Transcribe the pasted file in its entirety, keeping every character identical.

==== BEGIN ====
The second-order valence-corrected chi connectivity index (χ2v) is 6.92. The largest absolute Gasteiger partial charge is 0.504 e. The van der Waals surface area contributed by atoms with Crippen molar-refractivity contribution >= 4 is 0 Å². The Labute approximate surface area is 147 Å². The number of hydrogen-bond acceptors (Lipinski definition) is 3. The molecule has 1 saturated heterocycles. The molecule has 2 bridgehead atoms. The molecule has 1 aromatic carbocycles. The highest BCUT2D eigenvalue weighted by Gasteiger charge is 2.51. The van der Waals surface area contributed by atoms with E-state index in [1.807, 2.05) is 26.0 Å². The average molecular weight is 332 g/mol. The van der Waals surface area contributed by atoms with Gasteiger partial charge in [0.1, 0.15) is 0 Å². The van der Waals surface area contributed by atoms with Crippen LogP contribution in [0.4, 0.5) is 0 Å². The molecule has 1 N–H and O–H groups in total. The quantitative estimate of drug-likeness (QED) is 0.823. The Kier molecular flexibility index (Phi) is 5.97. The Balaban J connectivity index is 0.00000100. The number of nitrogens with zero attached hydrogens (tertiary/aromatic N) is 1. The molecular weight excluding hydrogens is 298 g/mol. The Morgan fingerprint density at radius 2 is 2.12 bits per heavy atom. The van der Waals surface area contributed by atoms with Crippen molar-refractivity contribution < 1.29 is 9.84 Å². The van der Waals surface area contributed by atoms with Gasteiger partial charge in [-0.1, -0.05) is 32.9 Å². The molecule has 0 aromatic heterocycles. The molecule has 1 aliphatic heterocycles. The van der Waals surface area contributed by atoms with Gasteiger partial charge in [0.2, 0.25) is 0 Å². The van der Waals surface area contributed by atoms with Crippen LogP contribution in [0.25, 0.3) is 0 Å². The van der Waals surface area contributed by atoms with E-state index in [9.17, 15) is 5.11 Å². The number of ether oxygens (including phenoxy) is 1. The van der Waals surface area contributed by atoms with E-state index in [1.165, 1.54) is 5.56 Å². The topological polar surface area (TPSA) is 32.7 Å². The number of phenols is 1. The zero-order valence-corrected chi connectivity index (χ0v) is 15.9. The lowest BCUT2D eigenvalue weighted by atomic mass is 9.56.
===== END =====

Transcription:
The second-order valence-corrected chi connectivity index (χ2v) is 6.92. The largest absolute Gasteiger partial charge is 0.504 e. The van der Waals surface area contributed by atoms with Crippen molar-refractivity contribution >= 4 is 0 Å². The Labute approximate surface area is 147 Å². The number of hydrogen-bond acceptors (Lipinski definition) is 3. The molecule has 1 saturated heterocycles. The molecule has 2 bridgehead atoms. The molecule has 1 aromatic carbocycles. The highest BCUT2D eigenvalue weighted by Gasteiger charge is 2.51. The van der Waals surface area contributed by atoms with E-state index in [1.807, 2.05) is 26.0 Å². The average molecular weight is 332 g/mol. The van der Waals surface area contributed by atoms with Gasteiger partial charge in [0.1, 0.15) is 0 Å². The van der Waals surface area contributed by atoms with Crippen LogP contribution in [0.4, 0.5) is 0 Å². The molecule has 1 N–H and O–H groups in total. The quantitative estimate of drug-likeness (QED) is 0.823. The Kier molecular flexibility index (Phi) is 5.97. The Balaban J connectivity index is 0.00000100. The number of nitrogens with zero attached hydrogens (tertiary/aromatic N) is 1. The molecular weight excluding hydrogens is 298 g/mol. The Morgan fingerprint density at radius 2 is 2.12 bits per heavy atom. The van der Waals surface area contributed by atoms with Crippen molar-refractivity contribution < 1.29 is 9.84 Å². The van der Waals surface area contributed by atoms with Gasteiger partial charge in [-0.1, -0.05) is 32.9 Å². The molecule has 0 aromatic heterocycles. The molecule has 1 aliphatic heterocycles. The van der Waals surface area contributed by atoms with Gasteiger partial charge in [0.2, 0.25) is 0 Å². The van der Waals surface area contributed by atoms with Crippen LogP contribution in [0.25, 0.3) is 0 Å². The van der Waals surface area contributed by atoms with E-state index in [9.17, 15) is 5.11 Å². The number of ether oxygens (including phenoxy) is 1. The van der Waals surface area contributed by atoms with E-state index in [1.165, 1.54) is 5.56 Å². The topological polar surface area (TPSA) is 32.7 Å². The number of phenols is 1. The zero-order valence-corrected chi connectivity index (χ0v) is 15.9. The lowest BCUT2D eigenvalue weighted by atomic mass is 9.56.